House Majority Whip James Clyburn (D-SC) warned Sens. Joe Manchin (D-WV) and Kyrsten Sinema (D-AZ) against the “catastrophic” move of letting the filibuster stand in the way of passing The For the People Act, known as HR1, that would expand voting access, especially in communities most affected by the voting restrictions being pushed by Republicans in many states.
“There’s no way under the sun that in 2021 that we are going to allow the filibuster to be used to deny voting rights. That just ain’t gonna happen. That would be catastrophic,” Clyburn said in an interview published in The Guardian on Sunday, days after the House passed HR1.
Clyburn went on to call out Manchin and Sinema. Both of the centrist Democratic senators have faced criticism from those in their party over their opposition to eliminating the filibuster.
“If Manchin and Sinema enjoy being in the majority, they had better figure out a way to get around the filibuster when it comes to voting and civil rights,” Clyburn said.
After stating that he is not necessarily advocating for the elimination of the filibuster, Clyburn added that the Democratic Party “would do well to develop a Manchin-Sinema rule” when it comes to getting around the filibuster regarding issues on race and civil rights.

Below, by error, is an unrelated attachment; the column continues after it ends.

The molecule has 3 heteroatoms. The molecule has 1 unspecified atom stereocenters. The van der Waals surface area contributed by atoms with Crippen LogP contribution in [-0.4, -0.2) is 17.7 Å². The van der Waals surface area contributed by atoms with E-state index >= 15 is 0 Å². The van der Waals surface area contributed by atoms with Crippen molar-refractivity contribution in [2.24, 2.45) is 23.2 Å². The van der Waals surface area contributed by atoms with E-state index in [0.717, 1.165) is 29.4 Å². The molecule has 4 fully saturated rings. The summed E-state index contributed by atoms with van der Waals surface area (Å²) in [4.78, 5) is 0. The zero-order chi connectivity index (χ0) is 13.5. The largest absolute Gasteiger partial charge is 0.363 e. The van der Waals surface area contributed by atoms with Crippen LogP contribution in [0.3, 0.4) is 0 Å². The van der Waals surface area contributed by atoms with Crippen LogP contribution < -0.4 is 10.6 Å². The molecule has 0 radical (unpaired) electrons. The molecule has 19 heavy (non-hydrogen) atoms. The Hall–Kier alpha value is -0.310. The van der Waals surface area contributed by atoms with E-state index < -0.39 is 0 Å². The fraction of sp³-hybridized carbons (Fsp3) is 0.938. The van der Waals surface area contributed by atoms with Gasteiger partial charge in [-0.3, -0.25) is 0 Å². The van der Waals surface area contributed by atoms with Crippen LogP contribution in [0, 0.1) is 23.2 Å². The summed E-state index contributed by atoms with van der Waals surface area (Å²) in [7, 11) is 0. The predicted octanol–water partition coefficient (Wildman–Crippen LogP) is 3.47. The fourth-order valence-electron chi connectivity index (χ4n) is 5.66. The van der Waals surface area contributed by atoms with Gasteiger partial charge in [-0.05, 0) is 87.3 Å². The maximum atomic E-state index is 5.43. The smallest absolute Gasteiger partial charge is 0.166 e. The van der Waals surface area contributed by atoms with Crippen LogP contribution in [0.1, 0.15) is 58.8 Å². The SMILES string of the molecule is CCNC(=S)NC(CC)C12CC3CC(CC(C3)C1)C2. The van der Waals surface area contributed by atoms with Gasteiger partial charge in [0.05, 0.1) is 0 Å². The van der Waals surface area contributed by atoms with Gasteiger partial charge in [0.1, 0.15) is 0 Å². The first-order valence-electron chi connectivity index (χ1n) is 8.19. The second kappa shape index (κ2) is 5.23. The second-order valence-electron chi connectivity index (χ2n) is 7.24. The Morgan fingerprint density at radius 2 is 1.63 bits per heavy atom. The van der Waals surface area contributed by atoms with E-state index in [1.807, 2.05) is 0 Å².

HR1, which includes provisions such as making Election Day a federal holiday and requiring states to provide at least 15 days of early voting, was passed by the House last week. Along with other Republicans, former Vice President Mike Pence decried HR1 as “unconstitutional, reckless, and anti-democratic” while pushing the bogus election fraud claims that former President Trump continues to peddle.
Although Manchin on Sunday maintained that he won’t change his mind when it comes to his opposition against getting rid of the filibuster, he expressed that he is open to making it “a little bit more painful” to use.
“Make him stand there and talk,” Manchin said on MSNBC’s “Meet the Press.” “I’m willing to look at any way we can. But I’m not willing to take away the involvement of the minority.”
Manchin appeared to float the idea of bringing back something like the “talking filibuster,” where a member of the minority would have to take the Senate floor and speak at length in order to block a vote. Manchin seemed to lean into a framing that some Democratic activists have suggested for centrist Democrats — conveying that reforms to the filibuster are necessary to “save” it, rather than eliminating it.